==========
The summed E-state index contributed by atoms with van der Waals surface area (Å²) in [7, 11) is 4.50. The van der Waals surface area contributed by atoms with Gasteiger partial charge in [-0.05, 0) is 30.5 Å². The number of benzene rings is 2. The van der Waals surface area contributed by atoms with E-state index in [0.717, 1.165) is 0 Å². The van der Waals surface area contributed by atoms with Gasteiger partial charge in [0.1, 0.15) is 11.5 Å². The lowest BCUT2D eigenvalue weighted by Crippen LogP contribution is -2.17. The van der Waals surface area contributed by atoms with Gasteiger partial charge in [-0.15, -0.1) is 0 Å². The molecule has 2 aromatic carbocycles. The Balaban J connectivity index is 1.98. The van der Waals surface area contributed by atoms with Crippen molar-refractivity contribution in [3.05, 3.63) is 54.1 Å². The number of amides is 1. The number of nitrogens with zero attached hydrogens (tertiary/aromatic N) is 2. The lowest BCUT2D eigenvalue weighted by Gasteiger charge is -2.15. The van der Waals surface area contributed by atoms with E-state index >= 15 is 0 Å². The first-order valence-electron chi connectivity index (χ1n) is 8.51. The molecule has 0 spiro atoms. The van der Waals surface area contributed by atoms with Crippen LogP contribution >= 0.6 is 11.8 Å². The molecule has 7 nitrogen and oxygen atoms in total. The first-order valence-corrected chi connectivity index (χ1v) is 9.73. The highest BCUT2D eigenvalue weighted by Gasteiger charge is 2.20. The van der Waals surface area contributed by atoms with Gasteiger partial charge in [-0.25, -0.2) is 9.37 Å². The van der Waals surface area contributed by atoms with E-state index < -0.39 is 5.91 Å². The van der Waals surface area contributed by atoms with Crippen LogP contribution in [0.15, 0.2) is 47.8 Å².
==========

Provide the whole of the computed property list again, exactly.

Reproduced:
The summed E-state index contributed by atoms with van der Waals surface area (Å²) in [7, 11) is 4.50. The van der Waals surface area contributed by atoms with Gasteiger partial charge in [-0.05, 0) is 30.5 Å². The number of benzene rings is 2. The van der Waals surface area contributed by atoms with E-state index in [0.717, 1.165) is 0 Å². The van der Waals surface area contributed by atoms with Gasteiger partial charge in [0.1, 0.15) is 11.5 Å². The lowest BCUT2D eigenvalue weighted by Crippen LogP contribution is -2.17. The van der Waals surface area contributed by atoms with Gasteiger partial charge in [-0.15, -0.1) is 0 Å². The molecule has 2 aromatic carbocycles. The Balaban J connectivity index is 1.98. The van der Waals surface area contributed by atoms with Crippen molar-refractivity contribution in [3.05, 3.63) is 54.1 Å². The number of amides is 1. The number of nitrogens with zero attached hydrogens (tertiary/aromatic N) is 2. The lowest BCUT2D eigenvalue weighted by Gasteiger charge is -2.15. The van der Waals surface area contributed by atoms with E-state index >= 15 is 0 Å². The first-order valence-electron chi connectivity index (χ1n) is 8.51. The molecule has 0 spiro atoms. The van der Waals surface area contributed by atoms with Crippen LogP contribution >= 0.6 is 11.8 Å². The molecule has 7 nitrogen and oxygen atoms in total. The first-order valence-corrected chi connectivity index (χ1v) is 9.73. The highest BCUT2D eigenvalue weighted by Gasteiger charge is 2.20. The van der Waals surface area contributed by atoms with Gasteiger partial charge in [-0.25, -0.2) is 9.37 Å². The van der Waals surface area contributed by atoms with E-state index < -0.39 is 5.91 Å². The van der Waals surface area contributed by atoms with Crippen LogP contribution in [0.15, 0.2) is 47.8 Å².